Somua S35

The Somua S35 was one of the most advanced French tank designs of the 1930s, and performed well in 1940 although wasn't available in large enough numbers to make any different to the outcome of the campaign.

The S35 was designed by a subsidiary of the massive Schneider concern, the Société d'Outillage Mécanique et d'Usinage d'Artillerie, for obvious reasons better known as SOMUA.

In the mid 1930s the French cavalry began to receive the Renault AMC 34 and AMC 35 cavalry tanks, but the cavalry wasn't entirely satisfied with the AMC 35, judging it to have too short a range and too thin armour. In June 1934 a new specification was draw up, calling for a vehicle with a more powerful gun (47mm or 25mm), higher top speed and thicker armour (40mm) and a crew of three.  

Somua originally submitted a half-track for the Cavarly's AMC fighting tank role but this was rejected in favour of the Renault AMC 34. The Army still wanted Somua to produce a design, in case Renault was unable to produce enough tanks, and the design of the S35 was submitted in October 1934. The prototype of the S35 was produced in 1935. It was a very advanced design for the period. Both the hull and turret were produced from large cast components at a time when most tanks were riveted together. The cast armour was unusually thick for the period, ranging from 20-55mm.

It was armed with a 47mm SA 35 gun, a very powerful tank gun for 1935 and still very potent well into the Second World War. It could also fire effective armour piercing and high explosive shells, something that British tank guns couldn't manage until late in the war. The APX 1CE turret used on production vehicles was electrically traversed. A similar APX 4 turret was used on the Char B1 bis and the Char D2. In French service the turret had a fully rotating domed cupola on top.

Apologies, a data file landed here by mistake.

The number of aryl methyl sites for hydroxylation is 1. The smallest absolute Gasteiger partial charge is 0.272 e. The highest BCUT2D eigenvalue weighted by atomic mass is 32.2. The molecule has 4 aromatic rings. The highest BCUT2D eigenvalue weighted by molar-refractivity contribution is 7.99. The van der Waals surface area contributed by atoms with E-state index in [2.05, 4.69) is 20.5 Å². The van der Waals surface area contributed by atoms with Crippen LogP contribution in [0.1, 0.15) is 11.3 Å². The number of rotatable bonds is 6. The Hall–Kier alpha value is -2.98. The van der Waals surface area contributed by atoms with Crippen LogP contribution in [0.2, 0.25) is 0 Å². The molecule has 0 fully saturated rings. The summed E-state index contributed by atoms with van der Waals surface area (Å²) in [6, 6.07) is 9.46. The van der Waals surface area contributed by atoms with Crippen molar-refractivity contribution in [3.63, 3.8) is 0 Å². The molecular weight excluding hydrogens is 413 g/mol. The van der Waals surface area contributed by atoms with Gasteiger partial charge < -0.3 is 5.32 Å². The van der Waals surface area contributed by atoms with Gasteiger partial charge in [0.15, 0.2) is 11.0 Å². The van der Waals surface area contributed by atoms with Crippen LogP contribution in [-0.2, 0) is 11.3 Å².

It also had a radio as standard equipment, very rare at the time. It was powered by a 190hp V-8 engine, giving it a better power-to-weight ratio than the contemporary Renault R35 light tank. Steering was provided by a mechanically operated double overlapping differential system.

The S35 had nine road wheels on each side, with combined coiled and semi-elliptic leaf springs. Eight of the road wheels were carried in pairs on articulated arms with semi-elliptic leaf springs, with two pairs carried together on a single assembly. The ninth wheel was mounted on a coil spring. The suspension was protected by skirts. The suspension was designed by Eugène Brillié, who had also designed the first French tank, the First World War Schneider CA1. At the same time he developed a very similar system that was used on the Skoda LT vz.35, known in German service as the PzKpfw 35(t).

It did have two design flaws. The first was that it only carried a crew of three - driver, radio operator and commander/ gunner/ loader. As a result the commander was overwhelmed in combat, making the tank less effective than it should have been (although the radio operator could also operate as a loader in the APX 1CE turret). The second was that the hull was produced in upper and lower halves, which were then bolted together. Direct hits on the join could split the tank in two. 

The prototype S35 was put through trials in August 1935 and quickly ordered into production as the Automitrailleuse de Combat modele 1935 SOMUA (quickly renamed as the Char de Cavalerie 1935 S), although it is generally known as the SOMUA S35. It was also known as the Char 1935-S.